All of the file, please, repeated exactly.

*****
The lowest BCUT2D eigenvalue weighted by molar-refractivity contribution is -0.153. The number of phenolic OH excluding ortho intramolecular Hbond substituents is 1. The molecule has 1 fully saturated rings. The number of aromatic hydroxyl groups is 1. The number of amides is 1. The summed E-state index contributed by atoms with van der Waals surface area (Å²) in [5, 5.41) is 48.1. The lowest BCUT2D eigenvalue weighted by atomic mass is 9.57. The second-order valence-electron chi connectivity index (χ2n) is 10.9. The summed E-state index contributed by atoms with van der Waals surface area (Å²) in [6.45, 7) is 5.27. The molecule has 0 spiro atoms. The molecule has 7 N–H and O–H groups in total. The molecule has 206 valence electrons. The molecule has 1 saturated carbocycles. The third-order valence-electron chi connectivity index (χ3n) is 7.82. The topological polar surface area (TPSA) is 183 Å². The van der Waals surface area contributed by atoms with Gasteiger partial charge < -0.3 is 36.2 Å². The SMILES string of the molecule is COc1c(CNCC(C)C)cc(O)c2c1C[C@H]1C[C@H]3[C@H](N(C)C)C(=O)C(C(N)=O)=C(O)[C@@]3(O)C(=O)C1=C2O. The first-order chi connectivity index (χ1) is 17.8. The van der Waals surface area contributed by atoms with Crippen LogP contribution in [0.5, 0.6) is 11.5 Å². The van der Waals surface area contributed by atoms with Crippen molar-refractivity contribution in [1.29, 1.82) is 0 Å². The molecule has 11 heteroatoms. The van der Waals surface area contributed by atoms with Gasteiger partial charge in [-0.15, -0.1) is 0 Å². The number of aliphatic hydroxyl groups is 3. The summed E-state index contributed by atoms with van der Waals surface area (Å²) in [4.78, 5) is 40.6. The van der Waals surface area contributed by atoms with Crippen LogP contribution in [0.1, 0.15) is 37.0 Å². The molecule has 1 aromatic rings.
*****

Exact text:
The lowest BCUT2D eigenvalue weighted by molar-refractivity contribution is -0.153. The number of phenolic OH excluding ortho intramolecular Hbond substituents is 1. The molecule has 1 fully saturated rings. The number of aromatic hydroxyl groups is 1. The number of amides is 1. The summed E-state index contributed by atoms with van der Waals surface area (Å²) in [5, 5.41) is 48.1. The lowest BCUT2D eigenvalue weighted by atomic mass is 9.57. The second-order valence-electron chi connectivity index (χ2n) is 10.9. The summed E-state index contributed by atoms with van der Waals surface area (Å²) in [6.45, 7) is 5.27. The molecule has 0 spiro atoms. The molecule has 7 N–H and O–H groups in total. The molecule has 206 valence electrons. The molecule has 1 saturated carbocycles. The third-order valence-electron chi connectivity index (χ3n) is 7.82. The topological polar surface area (TPSA) is 183 Å². The van der Waals surface area contributed by atoms with Gasteiger partial charge < -0.3 is 36.2 Å². The SMILES string of the molecule is COc1c(CNCC(C)C)cc(O)c2c1C[C@H]1C[C@H]3[C@H](N(C)C)C(=O)C(C(N)=O)=C(O)[C@@]3(O)C(=O)C1=C2O. The first-order chi connectivity index (χ1) is 17.8. The van der Waals surface area contributed by atoms with Crippen LogP contribution in [0.5, 0.6) is 11.5 Å². The van der Waals surface area contributed by atoms with Crippen molar-refractivity contribution in [1.29, 1.82) is 0 Å². The molecule has 11 heteroatoms. The van der Waals surface area contributed by atoms with Gasteiger partial charge in [-0.15, -0.1) is 0 Å². The number of aliphatic hydroxyl groups is 3. The summed E-state index contributed by atoms with van der Waals surface area (Å²) in [4.78, 5) is 40.6. The van der Waals surface area contributed by atoms with Crippen LogP contribution in [0.1, 0.15) is 37.0 Å². The molecule has 1 aromatic rings.